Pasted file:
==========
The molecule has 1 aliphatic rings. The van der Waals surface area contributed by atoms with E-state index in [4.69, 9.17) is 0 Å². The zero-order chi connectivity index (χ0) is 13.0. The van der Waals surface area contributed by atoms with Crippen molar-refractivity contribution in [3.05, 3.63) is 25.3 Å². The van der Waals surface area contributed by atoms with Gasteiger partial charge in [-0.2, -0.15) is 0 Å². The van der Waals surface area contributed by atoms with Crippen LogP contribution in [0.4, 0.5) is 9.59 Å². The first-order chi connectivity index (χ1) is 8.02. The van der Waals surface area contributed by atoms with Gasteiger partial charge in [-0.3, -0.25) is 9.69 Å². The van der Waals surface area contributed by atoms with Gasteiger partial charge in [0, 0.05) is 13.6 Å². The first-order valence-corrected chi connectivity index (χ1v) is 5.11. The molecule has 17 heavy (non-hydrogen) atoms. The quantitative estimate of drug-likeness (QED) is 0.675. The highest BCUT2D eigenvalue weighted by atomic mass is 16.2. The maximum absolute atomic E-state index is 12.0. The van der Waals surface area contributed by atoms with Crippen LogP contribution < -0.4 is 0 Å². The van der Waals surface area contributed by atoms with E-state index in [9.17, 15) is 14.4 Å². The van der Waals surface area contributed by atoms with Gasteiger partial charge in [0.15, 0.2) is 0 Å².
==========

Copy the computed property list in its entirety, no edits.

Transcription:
The molecule has 1 aliphatic rings. The van der Waals surface area contributed by atoms with E-state index in [4.69, 9.17) is 0 Å². The zero-order chi connectivity index (χ0) is 13.0. The van der Waals surface area contributed by atoms with Crippen molar-refractivity contribution in [3.05, 3.63) is 25.3 Å². The van der Waals surface area contributed by atoms with Gasteiger partial charge in [-0.2, -0.15) is 0 Å². The van der Waals surface area contributed by atoms with Crippen LogP contribution in [0.4, 0.5) is 9.59 Å². The first-order chi connectivity index (χ1) is 8.02. The van der Waals surface area contributed by atoms with Gasteiger partial charge in [-0.3, -0.25) is 9.69 Å². The van der Waals surface area contributed by atoms with Gasteiger partial charge in [0, 0.05) is 13.6 Å². The first-order valence-corrected chi connectivity index (χ1v) is 5.11. The molecule has 17 heavy (non-hydrogen) atoms. The quantitative estimate of drug-likeness (QED) is 0.675. The highest BCUT2D eigenvalue weighted by atomic mass is 16.2. The maximum absolute atomic E-state index is 12.0. The van der Waals surface area contributed by atoms with Crippen LogP contribution < -0.4 is 0 Å². The van der Waals surface area contributed by atoms with E-state index in [9.17, 15) is 14.4 Å². The van der Waals surface area contributed by atoms with Gasteiger partial charge in [0.15, 0.2) is 0 Å².